Imagine instead we extended the car-free Nicollet Mall south of 12th Street down to Lake Street (yes, through the K-Mart). Local merchants and restauranteurs would undoubtedly scream for a while, since clearly many of their customers do arrive by automobile (hence the crowded parking lots). But there are many cross streets, and a number of alleys, which could be used to access parking (structured if necessary), while keeping Nicollet (Eat Street) clear of cars and better for transit (which would operate at somewhat higher effective speeds with less auto-interference, pedestrians, and bicyclists. 1st and Blaisdell would of course get more traffic. So this solution is not without consequences.
Extending the car-free Nicollet Transit Mall deserves its own post.
Even then, it runs into many at-grade crossings, which can be assisted with transit signal priority or preemption, but still creates conflicts. Given the grand visions we do have in this city, it is surprising that the (arguably) fifth densest downtown in the United States doesn’t have a subterranean transit line either existing or in the plans.
In other cities, there are of course subways, which are not cheap, as well as bus tunnels, as in Seattle, which are also not cheap. But then you can go fast. Studies in the 1970s considered this option, and it was also considered for Washington Avenue at the University, and perhaps for one of the rejected alternatives of the SWLRT, but nothing I have seen recently even raises this option. Now I am not the type to say “Go Big or Go Home”, I am surprised no one else is saying it aside from a few forum posts at UrbanMSP.
So while I am not advocating a subway, or a streetcar, this is among the least bad routes if you win the lottery and are somehow flush with cash.
If there did not exist an almost fully grade separated corridor between the proposed Southwest LRT and the existing Hiawatha Corridors, planners would be dreaming of one. So given there is one, this isn’t really a question of if, but when. Something will be done here. For all the usual reasons, this should be a busway (with e.g. electric buses), but it will (for all the usual political reasons) of course be an LRT of some kind (perhaps using streetcar sized vehicles). There can be some interesting multi-modalconnections to the Hiawatha Line. There might also be opportunities to extend this to St. Paul.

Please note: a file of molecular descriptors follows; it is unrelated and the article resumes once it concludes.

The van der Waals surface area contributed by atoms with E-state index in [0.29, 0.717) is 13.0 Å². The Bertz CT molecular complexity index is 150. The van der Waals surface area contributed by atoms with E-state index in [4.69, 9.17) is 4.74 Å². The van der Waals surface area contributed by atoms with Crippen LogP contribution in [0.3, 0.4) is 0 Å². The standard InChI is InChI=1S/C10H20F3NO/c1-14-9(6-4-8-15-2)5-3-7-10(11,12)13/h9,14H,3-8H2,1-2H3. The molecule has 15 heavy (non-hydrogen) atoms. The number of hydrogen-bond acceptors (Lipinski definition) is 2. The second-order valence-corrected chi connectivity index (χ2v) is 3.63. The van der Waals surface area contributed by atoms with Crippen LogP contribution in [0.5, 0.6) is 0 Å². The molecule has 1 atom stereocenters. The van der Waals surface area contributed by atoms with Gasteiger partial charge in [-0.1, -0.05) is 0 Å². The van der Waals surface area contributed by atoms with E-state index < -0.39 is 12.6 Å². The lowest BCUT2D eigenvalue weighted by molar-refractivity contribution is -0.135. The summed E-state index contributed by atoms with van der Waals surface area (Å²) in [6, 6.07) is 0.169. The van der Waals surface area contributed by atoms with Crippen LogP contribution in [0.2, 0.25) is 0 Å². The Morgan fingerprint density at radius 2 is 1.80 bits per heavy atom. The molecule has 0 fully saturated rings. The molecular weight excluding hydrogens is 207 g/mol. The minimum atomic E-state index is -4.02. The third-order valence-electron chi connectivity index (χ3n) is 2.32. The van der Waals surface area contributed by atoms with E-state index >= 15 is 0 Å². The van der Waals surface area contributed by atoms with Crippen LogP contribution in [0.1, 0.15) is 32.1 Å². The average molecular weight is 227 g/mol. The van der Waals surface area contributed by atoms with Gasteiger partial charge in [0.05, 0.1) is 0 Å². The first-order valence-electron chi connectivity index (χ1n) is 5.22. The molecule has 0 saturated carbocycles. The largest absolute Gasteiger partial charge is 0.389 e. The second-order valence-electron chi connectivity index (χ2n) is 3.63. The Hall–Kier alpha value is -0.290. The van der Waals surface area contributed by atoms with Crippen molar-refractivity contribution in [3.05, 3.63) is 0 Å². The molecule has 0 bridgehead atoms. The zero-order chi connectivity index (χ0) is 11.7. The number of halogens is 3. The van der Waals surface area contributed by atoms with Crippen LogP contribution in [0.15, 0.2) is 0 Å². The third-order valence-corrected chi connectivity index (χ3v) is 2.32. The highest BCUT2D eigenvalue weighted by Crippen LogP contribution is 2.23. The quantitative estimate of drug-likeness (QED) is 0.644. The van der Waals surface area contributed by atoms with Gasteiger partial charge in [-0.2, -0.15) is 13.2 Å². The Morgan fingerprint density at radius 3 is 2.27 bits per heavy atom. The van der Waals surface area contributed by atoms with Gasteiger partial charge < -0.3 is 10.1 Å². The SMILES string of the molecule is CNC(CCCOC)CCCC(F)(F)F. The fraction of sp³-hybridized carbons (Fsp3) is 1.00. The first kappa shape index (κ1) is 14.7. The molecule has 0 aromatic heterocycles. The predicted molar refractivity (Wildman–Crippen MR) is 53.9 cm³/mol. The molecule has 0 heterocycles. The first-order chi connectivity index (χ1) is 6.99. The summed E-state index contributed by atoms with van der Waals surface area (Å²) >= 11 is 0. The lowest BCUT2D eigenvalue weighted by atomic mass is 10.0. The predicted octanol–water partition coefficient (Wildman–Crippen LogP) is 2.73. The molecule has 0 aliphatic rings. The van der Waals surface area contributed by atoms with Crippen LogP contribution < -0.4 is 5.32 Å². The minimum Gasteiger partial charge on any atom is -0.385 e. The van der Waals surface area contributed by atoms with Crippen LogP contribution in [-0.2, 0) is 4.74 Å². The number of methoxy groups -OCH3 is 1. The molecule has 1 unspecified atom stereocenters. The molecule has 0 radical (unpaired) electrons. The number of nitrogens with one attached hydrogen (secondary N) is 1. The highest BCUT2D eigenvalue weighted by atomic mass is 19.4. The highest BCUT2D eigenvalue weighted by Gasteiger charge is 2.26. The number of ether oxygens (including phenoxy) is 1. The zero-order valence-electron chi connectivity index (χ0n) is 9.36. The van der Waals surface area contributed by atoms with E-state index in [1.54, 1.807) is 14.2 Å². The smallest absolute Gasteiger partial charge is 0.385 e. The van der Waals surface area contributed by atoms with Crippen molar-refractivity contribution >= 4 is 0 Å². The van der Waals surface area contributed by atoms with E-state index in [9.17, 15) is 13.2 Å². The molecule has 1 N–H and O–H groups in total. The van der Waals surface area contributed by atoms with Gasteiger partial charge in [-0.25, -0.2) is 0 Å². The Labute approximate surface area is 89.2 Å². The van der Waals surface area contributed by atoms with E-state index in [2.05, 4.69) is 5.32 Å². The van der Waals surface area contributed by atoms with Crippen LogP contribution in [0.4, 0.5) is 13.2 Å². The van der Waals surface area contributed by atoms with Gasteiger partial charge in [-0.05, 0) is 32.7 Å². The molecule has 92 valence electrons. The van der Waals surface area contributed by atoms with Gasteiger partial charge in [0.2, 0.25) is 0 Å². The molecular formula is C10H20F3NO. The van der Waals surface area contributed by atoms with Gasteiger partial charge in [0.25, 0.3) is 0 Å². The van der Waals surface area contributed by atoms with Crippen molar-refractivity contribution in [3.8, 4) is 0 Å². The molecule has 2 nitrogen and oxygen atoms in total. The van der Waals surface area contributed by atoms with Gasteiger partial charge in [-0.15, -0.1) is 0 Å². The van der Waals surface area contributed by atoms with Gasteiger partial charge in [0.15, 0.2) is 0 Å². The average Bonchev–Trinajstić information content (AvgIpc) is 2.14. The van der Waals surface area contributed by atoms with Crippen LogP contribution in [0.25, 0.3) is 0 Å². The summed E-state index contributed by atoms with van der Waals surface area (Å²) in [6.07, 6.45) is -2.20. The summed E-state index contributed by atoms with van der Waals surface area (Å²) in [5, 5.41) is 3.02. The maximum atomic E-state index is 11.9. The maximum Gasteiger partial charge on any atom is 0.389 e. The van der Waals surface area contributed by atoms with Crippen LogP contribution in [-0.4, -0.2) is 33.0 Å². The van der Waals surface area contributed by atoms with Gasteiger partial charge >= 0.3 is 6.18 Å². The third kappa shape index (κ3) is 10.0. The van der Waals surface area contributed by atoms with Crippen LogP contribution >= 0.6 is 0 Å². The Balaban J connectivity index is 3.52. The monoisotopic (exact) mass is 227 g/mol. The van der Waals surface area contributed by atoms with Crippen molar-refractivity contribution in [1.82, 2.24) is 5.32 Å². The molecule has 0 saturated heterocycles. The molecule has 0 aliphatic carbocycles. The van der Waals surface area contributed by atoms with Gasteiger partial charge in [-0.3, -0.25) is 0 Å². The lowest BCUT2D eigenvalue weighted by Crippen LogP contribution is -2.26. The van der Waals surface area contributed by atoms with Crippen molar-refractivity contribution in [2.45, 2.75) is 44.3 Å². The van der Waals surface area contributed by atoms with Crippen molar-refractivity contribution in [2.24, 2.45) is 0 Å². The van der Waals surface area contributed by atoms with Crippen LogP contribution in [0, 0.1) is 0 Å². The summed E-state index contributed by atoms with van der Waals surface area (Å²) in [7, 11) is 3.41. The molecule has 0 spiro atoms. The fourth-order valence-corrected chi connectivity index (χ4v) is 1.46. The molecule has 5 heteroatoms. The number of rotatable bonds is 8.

Schmidt’s Brewery Castle, via Google Streetview
The problem here is implied reading between the lines of Bill’s recent post, there isn’t enough demand in St. Paul. Somehow streetcars are supposed to solve that. For all the usual reasons this should be an arterial BRT (as the Metropolitan Council has proposed), but even more so, since the demand here is so much lower than the demand on the Central/Nicollet corridor. That is, Minneapolis has a line that connects to St. Paul (dubbed Green) and Bloomington (dubbed Bloo). While there is some dumbbell-like shape to the demand patterns (higher at the ends than the middle), they are asymmetric dumbbells, the Minneapolis weight is far greater than St. Paul or Bloomington. So though there is a certain triangular symmetry to completing a “Yellow” (Yellow+Blue=Green) rail connection between Bloomington and St. Paul, it’s demand will inevitably be lower than the other two so long as Minneapolis is larger than the other two cities in the Triplex. There is no guarantee that a Seventh Street line would connect to the Bloo Line. (To be fair, the Midtown Greenway might also be called Yellow, since it connects the Bloo and Green lines as well, maybe one can be the Turquoise route). [There is I recall a fantasy transit map to interline the 7th Street Streetcar with the Midtown Greenway, via Ayd Mill Road, thus enabling there to be a single Yellow Line, but it won’t do well for the Bloomington to St. Paul market].
Just like Mr. Rogers’ neighborhood, the streetcar would go to a castle, in this case the Kingdom of Schmidt’s. There are differences: Schmidt’s produced beer, the Castle in Land of Make-Believe intoxicated children with something else — visions of streetcars.
The Land of Make Believe, the other end of the Streetcar in Mr. Rogers’ Neighborhood